Well, it’s not, this is the performance I get from my SEO based domain portfolio, because I focus on domains that have good metrics and backlinks rather than “pretty” domains that are short, memorable and all the rest of it.

In fact, most of the domains in my portfolio are what I like to call “ugly” domains, but they are loved by buyers not for what they look or sound like, but for what’s under the hood, that is, the metrics and backlinks already built into the assets.

There are a few of reasons that explain why these domains perform at such a higher level than “pretty” domains:

Reason #1: They have a practical application for end users regardless of aesthetics, because usually the purpose of buying an SEO domain with strong metrics and backlinks is to fast-track the ranking process and gain traffic in a shorter period, which is a big money saver right from the get-go.

But even if the end user is not looking to rank in the search engines, they may be looking to set up a PBN, in which case the stronger the metrics and profile for the domain the more value and revenue they can get from adding it to their network.

This is all tied to the fact that building up a strong link profile on a domain costs a lot of time and money, so there is a clear financial advantage for SEO domain buyers that motivates them to pay good money for these assets.

Reason #2: Unlike “pretty” domains, SEO domains can be evaluated based on 100% objective parameters, there is no guesswork or gut feeling involved, because I (and my buyers) simply look at numbers, metrics, and the quality of the asset’s link profile to make a decision.

Therefore, buyers of SEO domains have a higher level of confidence in their investment because they are paying for a very well-defined value that is determined by objective parameters that are the standard in the SEO industry.

Reason #3: SEO domains sell faster and in larger numbers because on top of the reasons mentioned above, their pricing tends to be a lot lower than the average price of “pretty” domains.

This, right off the bat, means that you have a wider pool of potentially interested buyers in a position to pay for your assets.

So yes, I may not sell domains for 5 or 6 figures, but I have a higher inventory turnover ratio, meaning I sell more domains more frequently with a smaller inventory, which dramatically improves my cash flow, reduces my holding costs (renewal fees) and increases my return on investment (ROI).

For example, if I buy 100 quality SEO domains, I will usually sell around 1 domain per week at an average price of $280-$480, so if I invest let’s say $100-$150 per domain to build up my inventory, I will have spent $10,000-$15,000, and sold around 50+ domains per year.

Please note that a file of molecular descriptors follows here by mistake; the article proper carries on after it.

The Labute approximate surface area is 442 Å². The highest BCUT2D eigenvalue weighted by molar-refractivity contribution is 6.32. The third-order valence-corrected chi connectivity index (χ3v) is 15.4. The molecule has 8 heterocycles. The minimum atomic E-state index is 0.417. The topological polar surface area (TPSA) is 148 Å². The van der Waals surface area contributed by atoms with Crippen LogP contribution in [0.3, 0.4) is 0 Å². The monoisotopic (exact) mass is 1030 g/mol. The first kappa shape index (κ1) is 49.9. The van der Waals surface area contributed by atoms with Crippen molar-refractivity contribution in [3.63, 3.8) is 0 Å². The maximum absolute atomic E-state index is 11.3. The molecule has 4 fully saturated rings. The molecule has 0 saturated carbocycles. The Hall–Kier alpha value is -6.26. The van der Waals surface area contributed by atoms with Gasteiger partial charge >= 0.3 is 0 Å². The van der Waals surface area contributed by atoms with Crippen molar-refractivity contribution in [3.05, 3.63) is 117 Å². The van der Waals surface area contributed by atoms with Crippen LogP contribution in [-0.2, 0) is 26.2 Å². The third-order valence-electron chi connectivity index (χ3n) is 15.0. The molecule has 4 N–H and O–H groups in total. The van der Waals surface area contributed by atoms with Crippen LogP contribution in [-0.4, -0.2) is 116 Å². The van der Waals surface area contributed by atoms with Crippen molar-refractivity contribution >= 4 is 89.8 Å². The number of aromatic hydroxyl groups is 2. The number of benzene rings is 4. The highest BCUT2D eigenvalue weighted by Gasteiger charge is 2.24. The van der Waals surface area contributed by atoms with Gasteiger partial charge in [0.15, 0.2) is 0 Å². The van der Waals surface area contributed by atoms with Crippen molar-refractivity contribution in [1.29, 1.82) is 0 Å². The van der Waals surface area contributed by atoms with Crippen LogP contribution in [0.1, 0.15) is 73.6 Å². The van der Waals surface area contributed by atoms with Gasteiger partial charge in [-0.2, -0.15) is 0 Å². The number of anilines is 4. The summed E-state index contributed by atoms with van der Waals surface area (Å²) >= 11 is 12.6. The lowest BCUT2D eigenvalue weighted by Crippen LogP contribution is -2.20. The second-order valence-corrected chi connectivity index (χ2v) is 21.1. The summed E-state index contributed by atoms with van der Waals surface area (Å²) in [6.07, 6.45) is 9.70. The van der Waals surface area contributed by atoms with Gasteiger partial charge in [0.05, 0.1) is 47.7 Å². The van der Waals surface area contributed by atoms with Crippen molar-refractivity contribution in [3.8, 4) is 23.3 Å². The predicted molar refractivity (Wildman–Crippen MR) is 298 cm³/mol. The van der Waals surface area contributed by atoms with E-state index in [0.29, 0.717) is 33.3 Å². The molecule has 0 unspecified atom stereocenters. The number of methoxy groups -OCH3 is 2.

This means that, if I sell 50 domains at an average price of let’s say $330 per domain, I will have about $16,500 in annual sales, and a net profit of about $8,500 after I subtract the holding cost of my inventory and the cost of goods (because I need to buy 50 new domains to maintain the inventory at 100, assuming an average purchase price of $125 per domain).

So, if I invested let’s say $12,500 to build an inventory of 100 “ugly domains”, I can expect a return on investment of about 70%, which is way above the industry standard for portfolios comprised of “pretty domains”.

Now, let’s have a look at how you can build a great portfolio of “ugly” SEO domains so you can also get a quick and high return on your investment.

How to Evaluate “Ugly” SEO domains

As mentioned before, the evaluation process of “ugly” SEO domains focuses on numbers and not aesthetics (although if the domain is catchy or memorable it will be a bonus but not a determining factor for a successful sale), so what you will do when looking to invest in one of these assets is to analyze the domain’s metrics and link profile to make sure that it concurrently has at least these:

Majestic Trust Flow: At least 10 and up.

You can check Majestic Trust Flow (TF) for free using our TF checker tool.

Moz Domain Authority: At least 20-25 and up.

You can check Moz Domain Authority (DA) for free using our DA checker tool.

ahrefs Domain Rating: At least 10-15 and up.

You can check ahrefs Domain Rating (DR) for free using ahrefs backlink checker.

Moz Spam score: Less than 30.

You can check Moz Spam Score (SS) for free using our SS checker tool.

Link profile: The domain should have no toxic backlinks, and if it happens to have what I like to call “super backlinks” (such as a backlink from websites like the New York times, Wikipedia, Cnet, etc) then this is a big bonus.

This is the list of negative words I personally use to weed out domains with toxic backlinks in their profile:

xxx, porn, casino, slot, sex, viagra, cialis, escort, drug, pharma, bet, gambl, xanax, poker, jackpot, judi